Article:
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Diabetes Impacting Heavily on Niuean Eye Sight

Media release: 5 November, 2013

Diabetes Impacting Heavily on Niuean Eye Sight  – Kiwi Expert


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The rise of diabetes in Niue is behind more than half of the eye checks recently conducted on locals, says a Kiwi eye specialist.

Dr Sarah Welch, a retinal surgeon at Auckland Eye, was one of two eye specialists who recently provided eye consultations for over 100 patients in Niue.

The most common patients seen were diabetics who needed diabetic eye checks, with eight of those requiring further treatment in New Zealand, she says.

Dr Welch says that along with age, having diabetes can increase the chance of developing eye problems.

“There are roughly 200 diabetics in Niue who need to be checked for retinal eye problems, which is about 15% of the local population. With the prevalence of diabetes on the rise, this is becoming increasingly important,” she says.

“Eye problems caused by diabetes need to be identified in the early stages, as otherwise the patients risk losing their vision completely.”

Dr Welch says she aims to help set up a screening programme in Niue where diabetics’ eyes will be checked and photographed on alternate years.

“All diabetics should have an eye check at least every two years. A system could be organised where a portable camera is brought to Niue for a week with a photographer or screener who can assess whether or not the patient is at risk of developing diabetes-related eye problems,” she says.

Along with fellow eye surgeon, Dr Penny McCallum, Dr Welch performed eight local surgeries for cataracts and pterygium, helping many Niueans to combat serious eye conditions which could have led to blindness.

Cataracts are the most common cause of blindness, and are caused by the clouding of the lens inside the eye which leads to decreased vision, says Dr Welch. Pterygium occurs when sun damage results in a raised, triangular-shaped over-growth of conjunctival tissue over the surface of the eye’s cornea, she says.

It was the eye surgeon’s third week-long visit to Niue, which she makes bi-annually.

Dr Welch says there are only three doctors who reside in the island nation, so the locals rely on help from overseas for specialised eye consultations and surgeries.

“As people get older they are more likely to have eye problems such as cataracts, so Niue’s mature population are more at risk,” she says.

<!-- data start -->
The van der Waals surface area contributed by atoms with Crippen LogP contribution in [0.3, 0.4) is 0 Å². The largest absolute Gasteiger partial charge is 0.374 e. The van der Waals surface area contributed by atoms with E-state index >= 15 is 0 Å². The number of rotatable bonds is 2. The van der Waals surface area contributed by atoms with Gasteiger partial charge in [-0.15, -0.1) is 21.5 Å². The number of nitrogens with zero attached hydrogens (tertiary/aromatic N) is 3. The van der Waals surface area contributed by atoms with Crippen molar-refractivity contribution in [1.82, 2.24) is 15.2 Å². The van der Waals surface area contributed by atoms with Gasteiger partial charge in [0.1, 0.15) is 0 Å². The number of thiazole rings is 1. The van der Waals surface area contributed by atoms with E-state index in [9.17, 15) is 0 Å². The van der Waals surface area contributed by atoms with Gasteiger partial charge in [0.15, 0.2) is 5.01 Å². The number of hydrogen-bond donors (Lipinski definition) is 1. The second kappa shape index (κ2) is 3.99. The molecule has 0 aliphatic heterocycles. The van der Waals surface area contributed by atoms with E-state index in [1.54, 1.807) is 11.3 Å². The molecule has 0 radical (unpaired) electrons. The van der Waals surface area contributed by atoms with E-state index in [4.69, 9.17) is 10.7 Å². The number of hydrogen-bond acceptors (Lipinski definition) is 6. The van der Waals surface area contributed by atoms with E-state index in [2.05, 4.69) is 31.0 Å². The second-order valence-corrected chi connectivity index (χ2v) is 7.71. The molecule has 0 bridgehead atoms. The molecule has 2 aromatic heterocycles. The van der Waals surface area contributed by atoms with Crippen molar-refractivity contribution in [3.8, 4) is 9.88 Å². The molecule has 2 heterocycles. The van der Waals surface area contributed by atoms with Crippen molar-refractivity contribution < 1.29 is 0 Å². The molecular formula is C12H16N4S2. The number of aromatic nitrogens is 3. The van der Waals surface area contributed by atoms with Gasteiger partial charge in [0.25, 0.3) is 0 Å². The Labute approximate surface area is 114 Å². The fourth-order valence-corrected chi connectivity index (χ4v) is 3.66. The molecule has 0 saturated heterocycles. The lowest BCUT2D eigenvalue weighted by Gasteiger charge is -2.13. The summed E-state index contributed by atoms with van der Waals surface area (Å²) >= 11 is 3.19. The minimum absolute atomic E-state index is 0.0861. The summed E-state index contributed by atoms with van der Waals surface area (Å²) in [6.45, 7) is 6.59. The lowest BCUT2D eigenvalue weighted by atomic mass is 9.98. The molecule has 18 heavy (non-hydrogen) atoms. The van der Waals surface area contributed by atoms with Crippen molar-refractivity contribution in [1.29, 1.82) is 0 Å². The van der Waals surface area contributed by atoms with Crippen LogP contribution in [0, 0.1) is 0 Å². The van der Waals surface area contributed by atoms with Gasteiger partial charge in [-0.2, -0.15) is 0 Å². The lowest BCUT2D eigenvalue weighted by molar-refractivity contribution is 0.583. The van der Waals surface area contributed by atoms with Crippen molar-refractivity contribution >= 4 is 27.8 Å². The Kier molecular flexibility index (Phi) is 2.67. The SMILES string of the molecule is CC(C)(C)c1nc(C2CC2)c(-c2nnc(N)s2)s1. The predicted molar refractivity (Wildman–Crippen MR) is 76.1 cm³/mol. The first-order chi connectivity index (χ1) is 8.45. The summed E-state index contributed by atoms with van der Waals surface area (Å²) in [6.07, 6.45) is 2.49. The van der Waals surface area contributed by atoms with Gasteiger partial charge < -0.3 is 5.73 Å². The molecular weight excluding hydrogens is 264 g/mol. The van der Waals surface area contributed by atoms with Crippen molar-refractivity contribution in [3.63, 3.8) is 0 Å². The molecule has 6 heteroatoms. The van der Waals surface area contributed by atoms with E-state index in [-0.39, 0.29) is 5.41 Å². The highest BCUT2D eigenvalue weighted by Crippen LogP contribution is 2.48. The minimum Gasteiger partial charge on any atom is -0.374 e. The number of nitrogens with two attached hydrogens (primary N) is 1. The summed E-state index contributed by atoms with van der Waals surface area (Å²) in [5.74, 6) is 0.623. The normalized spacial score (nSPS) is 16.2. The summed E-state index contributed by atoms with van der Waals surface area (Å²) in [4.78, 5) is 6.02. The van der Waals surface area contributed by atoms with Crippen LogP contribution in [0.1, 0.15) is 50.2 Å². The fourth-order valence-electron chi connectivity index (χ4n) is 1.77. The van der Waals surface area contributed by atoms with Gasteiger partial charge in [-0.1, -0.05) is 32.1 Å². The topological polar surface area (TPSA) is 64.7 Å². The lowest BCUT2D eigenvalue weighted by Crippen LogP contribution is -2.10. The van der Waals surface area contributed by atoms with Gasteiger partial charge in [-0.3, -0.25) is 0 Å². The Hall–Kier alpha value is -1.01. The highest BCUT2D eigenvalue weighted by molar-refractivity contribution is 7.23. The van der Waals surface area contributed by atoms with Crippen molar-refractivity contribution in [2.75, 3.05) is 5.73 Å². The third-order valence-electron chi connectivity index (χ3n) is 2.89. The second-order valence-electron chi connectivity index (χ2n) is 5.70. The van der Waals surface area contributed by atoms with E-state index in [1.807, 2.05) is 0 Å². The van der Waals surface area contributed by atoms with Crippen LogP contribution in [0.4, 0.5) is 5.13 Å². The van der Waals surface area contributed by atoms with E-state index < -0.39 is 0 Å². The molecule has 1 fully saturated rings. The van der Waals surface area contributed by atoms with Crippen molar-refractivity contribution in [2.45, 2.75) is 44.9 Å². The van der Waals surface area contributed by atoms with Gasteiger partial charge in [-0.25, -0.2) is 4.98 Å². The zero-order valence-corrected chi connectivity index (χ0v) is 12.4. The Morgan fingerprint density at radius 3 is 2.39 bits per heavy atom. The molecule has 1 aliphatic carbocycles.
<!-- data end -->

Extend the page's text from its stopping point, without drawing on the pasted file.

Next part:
“Our visits to Niue are extremely important given the older people on the island are less likely to travel for checks or treatment. Meanwhile, youths are more inclined to come to locations like NZ for work and education, so they are not so affected by eye conditions.”

Dr Welch says the fact that Pacific Island children spend a lot of time outside could pertain to why they are less likely to experience certain eye problems.

“It is thought there is a relationship between spending time inside and being short-sighted. For example, the Singaporean population has become a lot more short-sighted in last 30 to 40 years because their lifestyles now see them spend a lot of time indoors,” she says.

Having optimum vision has been particularly important for the local population since the island was hit by Cyclone Heta in 2004, she says.

“The cyclone knocked out the hospital and much of the infrastructure, and each year I’ve been back to the island I’ve noticed it has slowly recovered,” she says.

“However, for those suffering eye problems, the rebuild has evidently been harder, especially for those who need their vision to perform their work.”

Dr Welch says she finds it extremely satisfying to use her skills overseas, where they’re needed most.

“I enjoy being able to contribute to ensuring better eye health in the wider world, and offering expertise to those who wouldn’t otherwise have access to specialist checks or treatment,” she says.

Dr Welch says that in the more serious cases Niue patients are sent to NZ for treatment, which is funded in part by our local Government.

ENDS

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